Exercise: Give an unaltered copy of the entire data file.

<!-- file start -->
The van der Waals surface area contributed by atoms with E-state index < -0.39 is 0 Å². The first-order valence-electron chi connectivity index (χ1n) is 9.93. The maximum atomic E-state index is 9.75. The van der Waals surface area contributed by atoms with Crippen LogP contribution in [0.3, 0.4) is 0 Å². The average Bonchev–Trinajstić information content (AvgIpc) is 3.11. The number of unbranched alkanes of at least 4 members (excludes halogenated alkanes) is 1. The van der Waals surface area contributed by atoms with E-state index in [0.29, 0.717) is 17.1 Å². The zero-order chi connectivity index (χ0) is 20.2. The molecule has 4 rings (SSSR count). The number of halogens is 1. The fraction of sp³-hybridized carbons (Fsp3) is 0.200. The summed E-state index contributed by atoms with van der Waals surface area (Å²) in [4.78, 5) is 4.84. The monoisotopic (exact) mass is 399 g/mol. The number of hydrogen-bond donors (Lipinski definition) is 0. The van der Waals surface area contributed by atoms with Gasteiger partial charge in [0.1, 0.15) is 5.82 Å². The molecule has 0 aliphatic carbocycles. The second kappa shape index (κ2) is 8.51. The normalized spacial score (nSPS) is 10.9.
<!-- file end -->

The van der Waals surface area contributed by atoms with E-state index < -0.39 is 0 Å². The first-order valence-electron chi connectivity index (χ1n) is 9.93. The maximum atomic E-state index is 9.75. The van der Waals surface area contributed by atoms with Crippen LogP contribution in [0.3, 0.4) is 0 Å². The average Bonchev–Trinajstić information content (AvgIpc) is 3.11. The number of unbranched alkanes of at least 4 members (excludes halogenated alkanes) is 1. The van der Waals surface area contributed by atoms with E-state index in [0.29, 0.717) is 17.1 Å². The zero-order chi connectivity index (χ0) is 20.2. The molecule has 4 rings (SSSR count). The number of halogens is 1. The fraction of sp³-hybridized carbons (Fsp3) is 0.200. The summed E-state index contributed by atoms with van der Waals surface area (Å²) in [4.78, 5) is 4.84. The monoisotopic (exact) mass is 399 g/mol. The number of hydrogen-bond donors (Lipinski definition) is 0. The van der Waals surface area contributed by atoms with Gasteiger partial charge in [0.1, 0.15) is 5.82 Å². The molecule has 0 aliphatic carbocycles. The second kappa shape index (κ2) is 8.51. The normalized spacial score (nSPS) is 10.9.